Lost German tourist, a diabetic, survives on flies for 2 weeks in Aussie Outback
Stranded by floods and lost, a German backpacker survived for about two weeks in Australia's inhospitable Outback on a diet of insects, police said on Friday. "He joked about never going hungry in the Australian Outback because of the amount of flies you can eat for their protein apparently."world Updated: Mar 07, 2014 13:28 IST
Stranded by floods and lost, a German backpacker survived for about two weeks in Australia's inhospitable Outback on a diet of insects, police said on Friday.
Daniel Dudzisz, 26, went missing in February south-west of Longreach in remote Queensland as he reportedly tried to walk solo more than halfway across Australia.
Police said a motorist picked up the bedraggled tourist on Thursday near Cooper Creek outside the town of Windorah.
Dudzisz -- who is diabetic and insulin-dependent -- told police he waded through floodwaters and ate flies to survive his ordeal in the vast and wild Outback.
"If you hadn't heard it with your own ears -- and my officers have -- you certainly wouldn't believe it," Inspector Mark Henderson told the Australian Broadcasting Corporation.
"He joked about never going hungry in the Australian Outback because of the amount of flies you can eat for their protein apparently."
Dudzisz told police he was determined to continue his journey to Australia's Northern Territory and was last seen heading beyond the remote town of Mt Isa to cross the state border.
The German has been walking through New South Wales and Queensland states for several months and Henderson said local farmers had kept police informed of his whereabouts, often calling after meeting him on their properties.
"It's a very remote and isolated area with lots of hazards," Henderson told AFP, with one of them the deadly inland taipan snake which was currently "out in force" due to flooding.
"It's not great territory" for walking at night, as Dudzisz does, added Henderson, saying there were also fierce wild boars in the area.
Henderson said police became worried when Dudzisz set off from Windorah on February 17 heading to Jundah, about 90 kilometres (50 miles) away, in the path of floodwaters, and was not seen again.
After a local motorbike search they launched an aerial sweep on February 24, but more localised flooding saw operations suspended.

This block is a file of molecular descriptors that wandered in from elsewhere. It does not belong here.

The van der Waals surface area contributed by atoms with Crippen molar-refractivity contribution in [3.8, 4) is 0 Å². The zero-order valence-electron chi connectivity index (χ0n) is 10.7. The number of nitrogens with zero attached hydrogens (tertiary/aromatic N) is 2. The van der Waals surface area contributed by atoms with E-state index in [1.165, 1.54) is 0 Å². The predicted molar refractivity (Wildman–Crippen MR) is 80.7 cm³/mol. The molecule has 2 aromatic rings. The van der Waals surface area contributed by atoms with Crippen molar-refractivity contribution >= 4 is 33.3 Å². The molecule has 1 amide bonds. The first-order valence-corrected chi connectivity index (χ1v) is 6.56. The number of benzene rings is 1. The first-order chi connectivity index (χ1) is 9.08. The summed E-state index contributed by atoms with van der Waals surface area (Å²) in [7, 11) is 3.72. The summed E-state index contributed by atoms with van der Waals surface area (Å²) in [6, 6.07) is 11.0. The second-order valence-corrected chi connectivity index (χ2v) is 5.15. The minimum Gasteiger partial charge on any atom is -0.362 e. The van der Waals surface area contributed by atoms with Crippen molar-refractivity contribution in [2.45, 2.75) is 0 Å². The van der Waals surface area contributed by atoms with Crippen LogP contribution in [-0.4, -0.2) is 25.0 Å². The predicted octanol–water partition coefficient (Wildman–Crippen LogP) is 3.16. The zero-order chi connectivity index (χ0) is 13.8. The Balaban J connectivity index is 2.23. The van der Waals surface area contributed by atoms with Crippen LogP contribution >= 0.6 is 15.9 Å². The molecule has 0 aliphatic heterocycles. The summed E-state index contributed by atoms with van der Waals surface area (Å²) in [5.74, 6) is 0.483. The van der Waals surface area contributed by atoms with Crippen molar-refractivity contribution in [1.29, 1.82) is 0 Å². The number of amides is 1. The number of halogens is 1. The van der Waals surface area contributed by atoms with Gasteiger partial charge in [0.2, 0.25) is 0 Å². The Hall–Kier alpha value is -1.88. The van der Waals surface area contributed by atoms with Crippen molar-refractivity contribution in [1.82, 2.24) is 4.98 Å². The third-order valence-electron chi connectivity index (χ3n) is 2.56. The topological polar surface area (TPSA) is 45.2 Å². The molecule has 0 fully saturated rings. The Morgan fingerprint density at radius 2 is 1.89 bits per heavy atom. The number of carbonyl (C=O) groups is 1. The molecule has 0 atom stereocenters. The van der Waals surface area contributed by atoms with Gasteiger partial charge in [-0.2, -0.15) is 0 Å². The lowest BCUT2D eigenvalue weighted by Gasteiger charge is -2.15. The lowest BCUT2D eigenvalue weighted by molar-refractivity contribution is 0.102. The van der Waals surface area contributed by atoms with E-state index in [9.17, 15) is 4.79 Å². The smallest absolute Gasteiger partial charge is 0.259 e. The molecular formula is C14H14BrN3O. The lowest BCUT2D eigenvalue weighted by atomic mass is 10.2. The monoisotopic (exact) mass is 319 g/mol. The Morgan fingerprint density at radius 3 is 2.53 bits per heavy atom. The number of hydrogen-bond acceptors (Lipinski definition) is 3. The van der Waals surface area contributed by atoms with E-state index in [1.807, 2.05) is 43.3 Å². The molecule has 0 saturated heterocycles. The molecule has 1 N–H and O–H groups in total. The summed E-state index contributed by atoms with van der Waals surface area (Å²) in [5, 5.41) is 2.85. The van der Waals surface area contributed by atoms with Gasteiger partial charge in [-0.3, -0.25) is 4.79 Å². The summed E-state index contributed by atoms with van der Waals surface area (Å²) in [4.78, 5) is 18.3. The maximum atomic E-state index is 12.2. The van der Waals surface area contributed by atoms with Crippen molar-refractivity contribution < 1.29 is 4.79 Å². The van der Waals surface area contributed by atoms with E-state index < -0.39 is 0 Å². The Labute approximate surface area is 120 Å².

'We thought he had perished'
The inspector said the German walker later recounted he had lost his way and became stranded between two flooded areas of the Barcoo River, spending about 10 days on an "island" which formed in the massive stretch of water.
"He had very limited food. He told us he's eaten flies and he's probably right," Henderson said, adding that the supplies of baked beans and cereal he had when he left Windorah had been quickly exhausted.
"We certainly thought he had perished; we certainly had grave concerns for him. Medical experts had told us he wouldn't have survived that long without food."
Dudzisz spurned medical treatment when he returned to Windorah.
"He certainly was hungry, but other than that he was in reasonable spirits," Henderson said.
The Brisbane Times reported that he planned to walk 4,000 kilometres (2,400 miles) from New South Wales to Uluru -- Ayer's Rock -- in the heart of Australia.
But Henderson said he had been convinced to now travel on the roads, rather than along the rivers and other shortcuts.
In a February 6 interview with the southwest Queensland weekly Warrego Watchman, Dudzisz admitted his marathon hike was "quite hardcore".
But he said he could handle it after being homeless for two years.
"What I enjoy about the walking most is just how much closer nature feels... And all the little unexpected encounters and adventures that tend to accumulate along such a journey."
He related a story of a night-time fight with an aggressive kangaroo and also being shot at by a farmer who mistook him for a kangaroo.
Dudzisz also met with opal miner Andrew Plax while passing through the Queensland mining town of Yowah.
Plax told Fairfax Media the German was the most intriguing traveller he had met in years and that he had no doubt he would be found alive when he was missing.
"I'm not worried about him yet," Plax said at the time. "He lives on the smell of an oily rag food-wise.
"Water's not a problem at the moment, and he drinks from cow troughs and puddles."